The failed coup of 13 May 2015 led, overnight, to the quasi-destruction of independent media in Burundi. Ordinary citizens, journalists, and politicians turned to social media to gather information, voice their opinion, and try and influence public life. This paper considers this fast transition, the ways citizens, diaspora members, refugees, journalists and politicians have navigated it, and the sort of public space it has contributed to building. In line with the literature on social media, it is argued that a new public space was –somewhat forcibly– opened. However, we also contend that this space is not necessarily more inclusive of ordinary citizen, be they than the space available to citizens during the ‘golden era’ of Burundian FM stations (2005-2013). Although some platforms, and in particular WhatsApp, are vital for the circulation of underground information and can act as an alert system, social media seems, overall, ruled by a minority of brokers who partially overlap with the ruling elite.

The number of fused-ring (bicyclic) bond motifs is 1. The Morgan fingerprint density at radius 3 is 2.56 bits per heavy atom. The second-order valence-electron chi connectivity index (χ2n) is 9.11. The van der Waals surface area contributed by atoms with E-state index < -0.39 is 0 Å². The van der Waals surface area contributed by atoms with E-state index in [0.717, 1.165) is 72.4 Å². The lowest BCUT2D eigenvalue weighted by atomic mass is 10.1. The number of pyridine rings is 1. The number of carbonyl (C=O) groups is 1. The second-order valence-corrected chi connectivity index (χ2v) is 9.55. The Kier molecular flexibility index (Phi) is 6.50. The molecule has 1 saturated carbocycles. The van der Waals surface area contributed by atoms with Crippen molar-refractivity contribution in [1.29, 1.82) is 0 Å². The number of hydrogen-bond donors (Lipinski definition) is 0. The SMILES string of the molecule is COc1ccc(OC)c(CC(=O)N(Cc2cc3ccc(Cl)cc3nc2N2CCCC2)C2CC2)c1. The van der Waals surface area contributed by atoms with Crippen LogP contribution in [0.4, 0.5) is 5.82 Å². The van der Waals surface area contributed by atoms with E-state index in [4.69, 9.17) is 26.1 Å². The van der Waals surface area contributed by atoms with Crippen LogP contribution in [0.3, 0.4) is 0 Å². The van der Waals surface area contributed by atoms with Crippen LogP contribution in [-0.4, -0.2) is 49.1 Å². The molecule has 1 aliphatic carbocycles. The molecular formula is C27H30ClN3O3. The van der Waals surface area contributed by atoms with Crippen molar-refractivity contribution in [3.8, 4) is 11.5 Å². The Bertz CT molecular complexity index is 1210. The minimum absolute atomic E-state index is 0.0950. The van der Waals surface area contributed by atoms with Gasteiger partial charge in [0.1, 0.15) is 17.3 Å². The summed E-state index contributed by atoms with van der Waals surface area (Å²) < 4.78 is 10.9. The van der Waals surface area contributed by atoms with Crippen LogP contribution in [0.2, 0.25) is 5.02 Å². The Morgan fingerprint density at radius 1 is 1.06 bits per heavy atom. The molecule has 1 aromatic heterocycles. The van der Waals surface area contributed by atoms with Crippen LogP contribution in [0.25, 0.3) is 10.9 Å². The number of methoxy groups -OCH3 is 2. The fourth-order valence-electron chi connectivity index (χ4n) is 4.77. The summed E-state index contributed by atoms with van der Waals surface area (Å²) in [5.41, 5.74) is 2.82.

About the speakers
Jean-Benoît Falisse is a lecturer at Centre of African Studies at the University of Edinburgh. His main research interests are in the provision of basic social services (health-care, education, justice) in so-called ‘fragile’ contexts and refugee livelihoods. In the last couple of years, he has augmented his work on the community governance of primary health care centres in Burundi and South Kivu (DR Congo) with projects on access to education in DR Congo, refugee economies in Tanzania, and social media in post-failed coup Burundi. Jean-Benoît uses a mixed-methods approach that includes interviews, survey data, and experimental evidence. His background is in development economics, history, politics, and philosophy. He has done policy work with several international and local organisations such as the World Bank, UNHCR, and Caritas Netherlands. @jbfalisse